Groovin’ on Dividend Stocks? This Emerging Markets ETF Delivers a 4.2% Yield

According to Morgan Stanley Smith Barney, exchange traded funds that focus on dividend-paying stocks have attracted more money during the past two and half years than any other broad stock class.

The big boys in the group, the $10.4 billion iShares Dow Jones Select Dividend ETF (DVY) and $9 billion SPDR S&P Dividend ETF (SPY) focus on well-known U.S. dividend payers. You know, the likes of Johnson & Johnson (JNJ), Chevron (CVX) and AT&T (T), all of which have Treasury-beating dividend yields.

JNJ Dividend Yield Chart

JNJ Dividend Yield data by YCharts

A small tasting of what you’ll find in these portfolios:

If you’ve been giving the U.S. slice of your portfolio a dividend tilt of late, what about your international stock allocation? The same argument for dividend payers holds: Companies with a habit of paying out growing dividends (especially if the payout ratio is nice and low) tend to be solidly run outfits that are generating plenty of earnings and free cash flow on an ongoing basis to support the dividend policy.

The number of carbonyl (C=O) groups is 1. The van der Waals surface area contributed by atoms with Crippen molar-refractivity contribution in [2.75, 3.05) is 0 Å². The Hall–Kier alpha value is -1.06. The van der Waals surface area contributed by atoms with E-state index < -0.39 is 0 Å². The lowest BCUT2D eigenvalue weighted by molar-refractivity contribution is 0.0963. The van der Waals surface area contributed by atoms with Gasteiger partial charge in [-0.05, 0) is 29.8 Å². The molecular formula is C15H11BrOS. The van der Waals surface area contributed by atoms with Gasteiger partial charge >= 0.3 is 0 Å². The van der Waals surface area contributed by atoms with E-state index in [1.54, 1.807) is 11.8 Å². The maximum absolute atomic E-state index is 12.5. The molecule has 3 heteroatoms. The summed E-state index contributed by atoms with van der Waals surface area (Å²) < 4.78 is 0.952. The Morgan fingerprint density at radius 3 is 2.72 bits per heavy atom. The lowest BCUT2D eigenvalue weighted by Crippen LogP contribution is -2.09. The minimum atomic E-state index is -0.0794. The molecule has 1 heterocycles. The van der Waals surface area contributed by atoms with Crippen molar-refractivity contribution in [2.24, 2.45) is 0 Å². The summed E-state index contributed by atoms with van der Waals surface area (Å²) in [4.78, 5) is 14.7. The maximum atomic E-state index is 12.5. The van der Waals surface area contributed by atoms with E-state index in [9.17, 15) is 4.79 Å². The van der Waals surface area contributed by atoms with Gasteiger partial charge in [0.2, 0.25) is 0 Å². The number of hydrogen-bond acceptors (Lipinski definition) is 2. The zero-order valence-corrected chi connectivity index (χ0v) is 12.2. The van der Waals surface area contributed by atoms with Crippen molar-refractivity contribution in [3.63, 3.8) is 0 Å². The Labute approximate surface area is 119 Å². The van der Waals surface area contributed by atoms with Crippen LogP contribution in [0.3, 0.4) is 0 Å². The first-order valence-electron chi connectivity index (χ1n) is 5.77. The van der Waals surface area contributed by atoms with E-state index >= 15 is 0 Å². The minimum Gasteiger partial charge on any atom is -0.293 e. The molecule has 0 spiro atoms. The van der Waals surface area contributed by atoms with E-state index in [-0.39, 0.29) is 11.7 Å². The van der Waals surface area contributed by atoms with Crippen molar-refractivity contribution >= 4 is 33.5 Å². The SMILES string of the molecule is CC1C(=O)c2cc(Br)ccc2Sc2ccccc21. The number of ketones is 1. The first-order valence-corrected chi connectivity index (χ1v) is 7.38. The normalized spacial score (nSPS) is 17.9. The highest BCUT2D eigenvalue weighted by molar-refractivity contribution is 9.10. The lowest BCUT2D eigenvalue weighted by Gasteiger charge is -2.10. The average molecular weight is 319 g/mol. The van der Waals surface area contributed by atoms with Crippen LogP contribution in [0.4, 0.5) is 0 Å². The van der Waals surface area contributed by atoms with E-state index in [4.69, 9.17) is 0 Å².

That can be an especially intriguing way to focus on emerging market stocks if you’re a tad queasy about expanding into these faster-growing (and more volatile) markets. Any emerging market stock that pays a dividend is by definition a tad more “established” than a high-flying newbie, and the income payouts can provide some cushion when volatility flares up.

The $3.75 billion WisdomTree Emerging Markets Equity Income (DEM) has a fat 4.2% dividend yield. More important for long-term investors, it has managed impressive total returns since launching in mid 2007, as seen in this stock chart.

DEM Total Return Price Chart

DEM Total Return Price data by YCharts

In fact, the dividend-focused WisdomTree emerging markets ETF has managed to outpace the $50 billion Vanguard MSCI Emerging Market ETF (VWO) that tracks a broad market index.

DEM Total Return Price Chart

DEM Total Return Price data by YCharts

One important caveat: Not all dividends paid out by international firms are considered “qualified” by the IRS (and thus eligible to be taxed at the preferential 15% rate, rather than as ordinary income.) A workaround is to hold an international dividend payer in your tax-deferred 401(k) and IRA accounts.

Carla Fried is an editor for the YCharts Pro Investor Service which includes professional stock charts, stock ratings and portfolio strategies.



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